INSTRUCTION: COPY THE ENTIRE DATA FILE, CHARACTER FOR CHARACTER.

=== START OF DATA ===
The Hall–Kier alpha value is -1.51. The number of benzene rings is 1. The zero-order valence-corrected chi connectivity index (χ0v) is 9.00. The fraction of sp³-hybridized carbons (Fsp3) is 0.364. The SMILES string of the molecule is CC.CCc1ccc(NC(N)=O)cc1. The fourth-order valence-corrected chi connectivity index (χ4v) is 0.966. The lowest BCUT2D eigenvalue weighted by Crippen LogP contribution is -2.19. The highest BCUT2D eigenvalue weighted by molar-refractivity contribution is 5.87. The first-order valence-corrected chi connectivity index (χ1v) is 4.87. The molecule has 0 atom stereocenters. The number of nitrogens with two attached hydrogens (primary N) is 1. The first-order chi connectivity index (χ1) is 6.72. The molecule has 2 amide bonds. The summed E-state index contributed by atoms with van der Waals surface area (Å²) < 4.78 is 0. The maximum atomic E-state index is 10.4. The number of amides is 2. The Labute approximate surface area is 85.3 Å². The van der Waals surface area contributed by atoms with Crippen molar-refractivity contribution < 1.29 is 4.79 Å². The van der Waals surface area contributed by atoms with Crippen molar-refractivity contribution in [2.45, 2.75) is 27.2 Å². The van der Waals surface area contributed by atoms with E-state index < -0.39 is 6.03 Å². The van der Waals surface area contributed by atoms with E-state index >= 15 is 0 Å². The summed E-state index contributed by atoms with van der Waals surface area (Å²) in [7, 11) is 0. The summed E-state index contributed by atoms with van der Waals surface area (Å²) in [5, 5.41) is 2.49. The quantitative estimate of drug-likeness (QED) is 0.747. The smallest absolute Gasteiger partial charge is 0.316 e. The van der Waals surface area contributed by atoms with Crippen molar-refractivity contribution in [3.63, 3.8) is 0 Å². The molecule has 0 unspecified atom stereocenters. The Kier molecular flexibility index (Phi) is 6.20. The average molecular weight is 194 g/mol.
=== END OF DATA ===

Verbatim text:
The Hall–Kier alpha value is -1.51. The number of benzene rings is 1. The zero-order valence-corrected chi connectivity index (χ0v) is 9.00. The fraction of sp³-hybridized carbons (Fsp3) is 0.364. The SMILES string of the molecule is CC.CCc1ccc(NC(N)=O)cc1. The fourth-order valence-corrected chi connectivity index (χ4v) is 0.966. The lowest BCUT2D eigenvalue weighted by Crippen LogP contribution is -2.19. The highest BCUT2D eigenvalue weighted by molar-refractivity contribution is 5.87. The first-order valence-corrected chi connectivity index (χ1v) is 4.87. The molecule has 0 atom stereocenters. The number of nitrogens with two attached hydrogens (primary N) is 1. The first-order chi connectivity index (χ1) is 6.72. The molecule has 2 amide bonds. The summed E-state index contributed by atoms with van der Waals surface area (Å²) < 4.78 is 0. The maximum atomic E-state index is 10.4. The number of amides is 2. The Labute approximate surface area is 85.3 Å². The van der Waals surface area contributed by atoms with Crippen molar-refractivity contribution < 1.29 is 4.79 Å². The van der Waals surface area contributed by atoms with Crippen molar-refractivity contribution in [2.45, 2.75) is 27.2 Å². The van der Waals surface area contributed by atoms with E-state index < -0.39 is 6.03 Å². The van der Waals surface area contributed by atoms with E-state index >= 15 is 0 Å². The summed E-state index contributed by atoms with van der Waals surface area (Å²) in [7, 11) is 0. The summed E-state index contributed by atoms with van der Waals surface area (Å²) in [5, 5.41) is 2.49. The quantitative estimate of drug-likeness (QED) is 0.747. The smallest absolute Gasteiger partial charge is 0.316 e. The van der Waals surface area contributed by atoms with Crippen molar-refractivity contribution in [3.63, 3.8) is 0 Å². The molecule has 0 unspecified atom stereocenters. The Kier molecular flexibility index (Phi) is 6.20. The average molecular weight is 194 g/mol.